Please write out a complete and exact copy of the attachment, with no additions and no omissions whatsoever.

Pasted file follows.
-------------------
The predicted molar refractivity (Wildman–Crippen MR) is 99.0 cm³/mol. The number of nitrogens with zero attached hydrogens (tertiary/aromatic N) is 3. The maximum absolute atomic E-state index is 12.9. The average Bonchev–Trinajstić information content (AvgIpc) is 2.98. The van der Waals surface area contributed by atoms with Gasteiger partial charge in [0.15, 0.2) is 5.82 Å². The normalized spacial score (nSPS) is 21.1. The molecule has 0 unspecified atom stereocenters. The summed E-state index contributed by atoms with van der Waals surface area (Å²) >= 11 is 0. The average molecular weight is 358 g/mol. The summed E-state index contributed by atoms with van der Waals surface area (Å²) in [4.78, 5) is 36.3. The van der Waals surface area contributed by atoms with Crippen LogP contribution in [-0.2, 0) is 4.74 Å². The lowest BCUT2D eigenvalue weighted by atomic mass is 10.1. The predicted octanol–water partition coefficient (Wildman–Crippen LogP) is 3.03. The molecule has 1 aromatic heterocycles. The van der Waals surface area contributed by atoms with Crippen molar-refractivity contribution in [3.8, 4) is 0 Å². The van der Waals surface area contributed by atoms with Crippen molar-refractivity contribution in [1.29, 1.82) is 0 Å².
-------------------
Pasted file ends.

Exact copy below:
The predicted molar refractivity (Wildman–Crippen MR) is 99.0 cm³/mol. The number of nitrogens with zero attached hydrogens (tertiary/aromatic N) is 3. The maximum absolute atomic E-state index is 12.9. The average Bonchev–Trinajstić information content (AvgIpc) is 2.98. The van der Waals surface area contributed by atoms with Gasteiger partial charge in [0.15, 0.2) is 5.82 Å². The normalized spacial score (nSPS) is 21.1. The molecule has 0 unspecified atom stereocenters. The summed E-state index contributed by atoms with van der Waals surface area (Å²) >= 11 is 0. The average molecular weight is 358 g/mol. The summed E-state index contributed by atoms with van der Waals surface area (Å²) in [4.78, 5) is 36.3. The van der Waals surface area contributed by atoms with Crippen LogP contribution in [-0.2, 0) is 4.74 Å². The lowest BCUT2D eigenvalue weighted by atomic mass is 10.1. The predicted octanol–water partition coefficient (Wildman–Crippen LogP) is 3.03. The molecule has 1 aromatic heterocycles. The van der Waals surface area contributed by atoms with Crippen molar-refractivity contribution in [3.8, 4) is 0 Å². The van der Waals surface area contributed by atoms with Crippen molar-refractivity contribution in [1.29, 1.82) is 0 Å².